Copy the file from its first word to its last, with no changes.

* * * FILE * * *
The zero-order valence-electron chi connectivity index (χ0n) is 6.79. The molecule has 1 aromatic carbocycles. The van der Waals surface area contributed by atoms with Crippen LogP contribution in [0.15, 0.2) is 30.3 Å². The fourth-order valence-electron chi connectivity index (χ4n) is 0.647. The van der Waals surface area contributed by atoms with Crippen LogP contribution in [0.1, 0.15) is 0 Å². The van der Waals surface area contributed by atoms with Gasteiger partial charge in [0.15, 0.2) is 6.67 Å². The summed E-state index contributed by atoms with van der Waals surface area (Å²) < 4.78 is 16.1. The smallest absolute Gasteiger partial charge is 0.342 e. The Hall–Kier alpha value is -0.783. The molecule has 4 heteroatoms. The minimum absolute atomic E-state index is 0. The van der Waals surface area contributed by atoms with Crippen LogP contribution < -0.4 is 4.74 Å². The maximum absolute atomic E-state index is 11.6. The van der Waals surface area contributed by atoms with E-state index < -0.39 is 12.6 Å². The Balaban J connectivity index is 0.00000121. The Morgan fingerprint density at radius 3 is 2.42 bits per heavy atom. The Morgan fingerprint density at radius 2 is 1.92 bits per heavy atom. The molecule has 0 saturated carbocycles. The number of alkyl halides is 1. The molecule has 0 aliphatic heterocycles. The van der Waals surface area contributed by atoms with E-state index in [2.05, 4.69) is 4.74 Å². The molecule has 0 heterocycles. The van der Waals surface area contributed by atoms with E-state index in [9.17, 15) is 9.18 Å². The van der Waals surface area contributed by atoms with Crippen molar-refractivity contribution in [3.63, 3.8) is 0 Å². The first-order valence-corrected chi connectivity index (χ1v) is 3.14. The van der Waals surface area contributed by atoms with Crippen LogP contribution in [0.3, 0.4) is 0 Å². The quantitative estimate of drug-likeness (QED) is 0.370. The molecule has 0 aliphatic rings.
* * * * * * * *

The zero-order valence-electron chi connectivity index (χ0n) is 6.79. The molecule has 1 aromatic carbocycles. The van der Waals surface area contributed by atoms with Crippen LogP contribution in [0.15, 0.2) is 30.3 Å². The fourth-order valence-electron chi connectivity index (χ4n) is 0.647. The van der Waals surface area contributed by atoms with Crippen LogP contribution in [0.1, 0.15) is 0 Å². The van der Waals surface area contributed by atoms with Gasteiger partial charge in [0.15, 0.2) is 6.67 Å². The summed E-state index contributed by atoms with van der Waals surface area (Å²) < 4.78 is 16.1. The smallest absolute Gasteiger partial charge is 0.342 e. The Hall–Kier alpha value is -0.783. The molecule has 4 heteroatoms. The minimum absolute atomic E-state index is 0. The van der Waals surface area contributed by atoms with Crippen LogP contribution < -0.4 is 4.74 Å². The maximum absolute atomic E-state index is 11.6. The van der Waals surface area contributed by atoms with E-state index < -0.39 is 12.6 Å². The Balaban J connectivity index is 0.00000121. The Morgan fingerprint density at radius 3 is 2.42 bits per heavy atom. The Morgan fingerprint density at radius 2 is 1.92 bits per heavy atom. The molecule has 0 saturated carbocycles. The number of alkyl halides is 1. The molecule has 0 aliphatic heterocycles. The van der Waals surface area contributed by atoms with E-state index in [2.05, 4.69) is 4.74 Å². The molecule has 0 heterocycles. The van der Waals surface area contributed by atoms with E-state index in [9.17, 15) is 9.18 Å². The van der Waals surface area contributed by atoms with Crippen molar-refractivity contribution in [3.63, 3.8) is 0 Å². The first-order valence-corrected chi connectivity index (χ1v) is 3.14. The van der Waals surface area contributed by atoms with Crippen LogP contribution in [0.3, 0.4) is 0 Å². The quantitative estimate of drug-likeness (QED) is 0.370. The molecule has 0 aliphatic rings.